The orphaned roe deer in Suffolk had been reared on milk from goats belonging to three sisters.  As a result of the regular milk collections they and my father became close friends.  In 1978 two of the sisters died leaving the last, in her eighties, to cope with a 20-acre estate.  It was a haven for wildlife and little had been done to it since Miss Iseult Hollond had been born there in 1897.  When she asked my parents if they would look after her and the grounds, my father could not resist the challenge.  But what would happen to Mablethorpe?  This was my opportunity to take on a challenge of my own.

Building the Seal Hospital

By the mid-eighties seal numbers were gradually increasing and for those needing long-term care we constructed our first ‘big’ pool.  In reality it was only 1,000 gallons but it seemed enormous at the time.  Meanwhile wooden crates and tin baths were the extent of the facilities for the pups.  Common seals in the summer were not too much of a problem but grey seals in the winter were another matter.  It was during a blizzard while we were trying to make a shelter for some newly arrived pups that we knew something had to be done.

By early 1988 we had saved about £5,000 for building a seal hospital.  Then disaster struck: seals began dying in their thousands from Phocine Distemper Virus.  We realised that even our new hospital would have been inadequate so we set about fund-raising again with renewed vigour.  As well as support from businesses such as ConocoPhillips, building materials were also donated and there was a massive boost when we received £20,000 from readers of the Daily Mail.  At last we were able to construct a wildlife hospital that would stand the test of time.

Looking after wildlife was taking up most of our resources and with so many generous donations it seemed obvious to seek charitable status for the rescue work.  This was granted in 1990 at about the same time as the seal hospital was finished but after all the emphasis on seals the first admission was a moorhen!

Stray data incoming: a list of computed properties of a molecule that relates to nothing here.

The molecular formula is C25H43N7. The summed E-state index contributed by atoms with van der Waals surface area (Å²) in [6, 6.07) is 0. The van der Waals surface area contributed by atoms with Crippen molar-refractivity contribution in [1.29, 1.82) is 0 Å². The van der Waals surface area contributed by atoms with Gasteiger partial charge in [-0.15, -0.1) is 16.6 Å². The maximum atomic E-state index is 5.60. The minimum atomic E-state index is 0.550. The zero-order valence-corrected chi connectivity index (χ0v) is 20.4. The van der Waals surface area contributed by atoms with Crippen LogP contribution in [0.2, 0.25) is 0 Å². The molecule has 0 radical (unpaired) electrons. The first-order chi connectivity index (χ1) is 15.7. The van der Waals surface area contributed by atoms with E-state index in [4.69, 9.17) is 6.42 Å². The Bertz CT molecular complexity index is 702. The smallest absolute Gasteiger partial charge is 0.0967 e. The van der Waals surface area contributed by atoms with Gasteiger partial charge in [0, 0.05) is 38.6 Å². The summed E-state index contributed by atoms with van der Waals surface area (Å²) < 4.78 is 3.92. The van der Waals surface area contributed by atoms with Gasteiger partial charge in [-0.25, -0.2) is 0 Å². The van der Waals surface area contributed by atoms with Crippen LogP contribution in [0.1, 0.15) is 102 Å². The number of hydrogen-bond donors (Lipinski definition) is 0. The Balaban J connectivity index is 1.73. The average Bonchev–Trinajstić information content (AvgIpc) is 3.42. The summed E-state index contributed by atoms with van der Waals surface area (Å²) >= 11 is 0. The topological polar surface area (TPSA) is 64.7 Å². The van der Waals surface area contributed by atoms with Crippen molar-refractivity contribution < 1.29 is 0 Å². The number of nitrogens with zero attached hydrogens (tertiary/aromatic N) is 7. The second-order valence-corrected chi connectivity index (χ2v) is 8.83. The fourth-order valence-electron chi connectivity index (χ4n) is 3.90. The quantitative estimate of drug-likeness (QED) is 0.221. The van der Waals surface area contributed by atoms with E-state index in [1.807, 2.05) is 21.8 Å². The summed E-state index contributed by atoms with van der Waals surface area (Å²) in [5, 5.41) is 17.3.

Introducing Prehistoric Wildlife

After replacing the old tearoom in 1992 I was then able to indulge my interest in prehistoric wildlife to the full.  Initially there was the justification of providing a home for two lynx that were threatened with euthanasia but the project took on a life of its own.  As well as giving the lynx the best possible facilities I also wanted to show how life in Lincolnshire has changed since the end of the Ice Age.  Apart from the research there was a lot of physical work: 40 tons of sand had to be dug out and 40 tons of rocks put into place – all by hand.  Just about everyone on the staff helped in its construction so you can understand our pride when we received an award for our efforts from the Universities Federation for Animal Welfare.

Expanding the Seal Pools

Meanwhile, the number of seals needing care continued to rise.  When I started in 1979 I collected £50’s worth of fish every month from Grimsby Docks.  Now with over 60 seals arriving every year we need a weekly delivery and the monthly bill approaches £4,000.

In 2000 we set about designing a series of interlinked pools holding about 25,000 gallons that allow the seals a stimulating place to live.  I want to put on record the effort that went into constructing the main pool: 8 of us, including at one point our local mayor, Bernard Dobbs, (in his suit) mixed and laid over 80 tons of concrete in a single 14 hour session!  No one who was there will ever forget or want to repeat that day.  With that project completed Linda and I felt we ought to change the name to "The Seal Sanctuary" and reflect more closely what we felt the future held.  Our latest seal care building should help ease the demand for space and we have done our best to make it as environmentally friendly as possible.